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A CASA's Role in Ensuring a Successful School Year

By Carol Arnott, J.D.

In New Jersey, all students are currently slated to return to in-person, full time instruction in September 2021. Not all children and families feel the same way about this. Some are excited and ready for change, but others are anxious and may have many difficulties. Some youth may show signs of trauma due to isolation and uncertainty. A CASA’s support and collaboration could be key components to a successful school year. Whether you are advocating for a young child starting Kindergarten or an older student heading to middle or high school, here are some tips on helping your youth get prepared for a successful school year.

  1. Encourage the caregiver to establish a bedtime and homework routine. While transitioning from the freedom of summer to a structured school day, it’s common for children to experience sleep disruptions and to struggle to be alert in school. Suggest that a few days before school starts, the child go to bed and wake up at the time that will be expected during the school year. Also, caregivers should talk to children about when they will be doing their homework, and make sure they have a designated place in the home where they can complete their assignments.
  2. CASAs should also talk to their youths about going back to school. If the child expresses fears, listen carefully to what they are expressing and share those concerns with the caregiver and a counselor at school. When you reach out to the school, see if the child can meet virtually with their teacher or tour the school to reduce anxiety.
  3. Once school starts, make sure that you reach out to the child’s guidance counselor or the social worker to get the child’s schedule. Also, get the dates progress reports and report cards will be coming out. Ask if the school is doing anything special to remediate children due to the past virtual learning situation.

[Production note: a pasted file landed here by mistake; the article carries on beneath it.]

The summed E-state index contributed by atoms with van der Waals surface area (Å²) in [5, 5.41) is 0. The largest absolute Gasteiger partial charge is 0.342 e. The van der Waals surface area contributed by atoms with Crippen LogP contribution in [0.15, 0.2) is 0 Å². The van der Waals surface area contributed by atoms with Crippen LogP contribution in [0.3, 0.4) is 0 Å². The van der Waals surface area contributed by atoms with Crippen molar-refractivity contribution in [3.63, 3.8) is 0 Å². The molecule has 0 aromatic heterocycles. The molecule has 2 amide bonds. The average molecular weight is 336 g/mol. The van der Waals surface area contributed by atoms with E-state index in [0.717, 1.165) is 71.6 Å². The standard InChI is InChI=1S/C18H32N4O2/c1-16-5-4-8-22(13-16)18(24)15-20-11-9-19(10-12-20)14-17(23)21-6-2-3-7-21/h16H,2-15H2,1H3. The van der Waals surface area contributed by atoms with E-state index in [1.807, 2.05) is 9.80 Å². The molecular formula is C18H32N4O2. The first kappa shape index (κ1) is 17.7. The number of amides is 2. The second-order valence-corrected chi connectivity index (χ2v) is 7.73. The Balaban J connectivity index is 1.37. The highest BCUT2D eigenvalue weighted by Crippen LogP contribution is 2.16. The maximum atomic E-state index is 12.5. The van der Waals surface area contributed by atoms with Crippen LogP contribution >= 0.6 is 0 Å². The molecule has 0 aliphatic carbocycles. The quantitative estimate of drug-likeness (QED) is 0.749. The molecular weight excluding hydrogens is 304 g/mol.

4. Literacy and reading are fundamental to a child’s ability to reach important milestones along their educational journey. If your student is in elementary school, reach out to the language arts teacher and find out what tool they use to assess the child’s reading level. Find out how often they use this tool, and follow up with the school during the year to make sure that the child is making progress.
  5. Remote instruction has also had a negative disproportional impact on students with disabilities. If you have a student who has an IEP (individualized education plan), reach out to the student’s child study team case manager and ask to be invited to all meetings. Also, ask if the school will be providing any additional programming and related services due to the pandemic. Make sure to get an updated IEP.
  6. During the school year, make sure that you reach out to the school and get progress reports and report cards. Do not depend on just talking to the caregivers or the children. Often we have found that children and resource providers will tell you that the children are doing “fine” in school. The children frequently do not want to admit that they are struggling, and the caregivers frequently do not know that the child is having difficulties or may have a very different standard for what is “fine”. Get the objective data to put into your court report!
  7. Encourage the child to get involved in extracurricular activities to bolster self-esteem and connection with peers and the school.

We all know that this has been a hard time for the children and families we serve, but as Maya Angelou stated, “You may not control all the events that happen to you, but you can decide not to be reduced by them.” With your educational advocacy, the children we work with can have a productive school year. 

Carol Arnott currently serves as Assistant Director of CASA of Morris and Sussex Counties. Prior to joining CASA, Carol was a Deputy Attorney General and represented the Division of Youth & Family Services in Essex County. The Congressional Coalition on Adoption Institute named her a 2019 Angels in Adoption® Honoree for outstanding service in educational advocacy for children in foster care. Read her full bio here.